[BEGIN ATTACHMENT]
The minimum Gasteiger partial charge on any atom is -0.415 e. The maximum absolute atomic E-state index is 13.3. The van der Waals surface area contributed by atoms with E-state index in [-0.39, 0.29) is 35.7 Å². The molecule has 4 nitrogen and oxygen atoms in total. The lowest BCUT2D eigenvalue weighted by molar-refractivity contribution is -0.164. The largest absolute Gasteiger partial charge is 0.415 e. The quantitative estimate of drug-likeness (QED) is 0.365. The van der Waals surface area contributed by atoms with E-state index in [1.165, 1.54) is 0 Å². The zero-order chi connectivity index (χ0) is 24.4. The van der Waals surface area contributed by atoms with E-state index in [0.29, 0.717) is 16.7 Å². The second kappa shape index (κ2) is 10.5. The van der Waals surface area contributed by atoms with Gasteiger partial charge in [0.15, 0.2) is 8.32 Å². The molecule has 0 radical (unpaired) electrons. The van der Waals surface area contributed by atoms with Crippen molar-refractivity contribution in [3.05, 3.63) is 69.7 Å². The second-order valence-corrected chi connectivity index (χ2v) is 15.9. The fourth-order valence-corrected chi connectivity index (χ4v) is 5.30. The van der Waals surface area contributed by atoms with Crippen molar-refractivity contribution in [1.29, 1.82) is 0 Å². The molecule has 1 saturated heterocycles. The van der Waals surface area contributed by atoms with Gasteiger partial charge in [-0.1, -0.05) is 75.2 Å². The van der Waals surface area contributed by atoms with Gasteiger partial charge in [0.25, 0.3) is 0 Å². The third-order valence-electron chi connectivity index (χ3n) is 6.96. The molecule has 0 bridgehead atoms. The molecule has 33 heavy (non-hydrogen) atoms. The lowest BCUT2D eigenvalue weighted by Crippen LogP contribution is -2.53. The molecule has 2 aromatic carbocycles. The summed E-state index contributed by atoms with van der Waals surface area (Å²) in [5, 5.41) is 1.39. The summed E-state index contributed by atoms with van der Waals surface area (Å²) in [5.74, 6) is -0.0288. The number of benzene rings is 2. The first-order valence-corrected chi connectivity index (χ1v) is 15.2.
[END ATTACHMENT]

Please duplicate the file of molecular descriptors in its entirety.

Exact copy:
The minimum Gasteiger partial charge on any atom is -0.415 e. The maximum absolute atomic E-state index is 13.3. The van der Waals surface area contributed by atoms with E-state index in [-0.39, 0.29) is 35.7 Å². The molecule has 4 nitrogen and oxygen atoms in total. The lowest BCUT2D eigenvalue weighted by molar-refractivity contribution is -0.164. The largest absolute Gasteiger partial charge is 0.415 e. The quantitative estimate of drug-likeness (QED) is 0.365. The van der Waals surface area contributed by atoms with E-state index in [1.165, 1.54) is 0 Å². The zero-order chi connectivity index (χ0) is 24.4. The van der Waals surface area contributed by atoms with E-state index in [0.29, 0.717) is 16.7 Å². The second kappa shape index (κ2) is 10.5. The van der Waals surface area contributed by atoms with Gasteiger partial charge in [0.15, 0.2) is 8.32 Å². The molecule has 0 radical (unpaired) electrons. The van der Waals surface area contributed by atoms with Crippen molar-refractivity contribution in [3.05, 3.63) is 69.7 Å². The second-order valence-corrected chi connectivity index (χ2v) is 15.9. The fourth-order valence-corrected chi connectivity index (χ4v) is 5.30. The van der Waals surface area contributed by atoms with Crippen molar-refractivity contribution in [1.29, 1.82) is 0 Å². The molecule has 1 saturated heterocycles. The van der Waals surface area contributed by atoms with Gasteiger partial charge in [-0.1, -0.05) is 75.2 Å². The van der Waals surface area contributed by atoms with Gasteiger partial charge in [0.25, 0.3) is 0 Å². The third-order valence-electron chi connectivity index (χ3n) is 6.96. The molecule has 0 bridgehead atoms. The molecule has 33 heavy (non-hydrogen) atoms. The lowest BCUT2D eigenvalue weighted by Crippen LogP contribution is -2.53. The molecule has 2 aromatic carbocycles. The summed E-state index contributed by atoms with van der Waals surface area (Å²) in [5, 5.41) is 1.39. The summed E-state index contributed by atoms with van der Waals surface area (Å²) in [5.74, 6) is -0.0288. The number of benzene rings is 2. The first-order valence-corrected chi connectivity index (χ1v) is 15.2.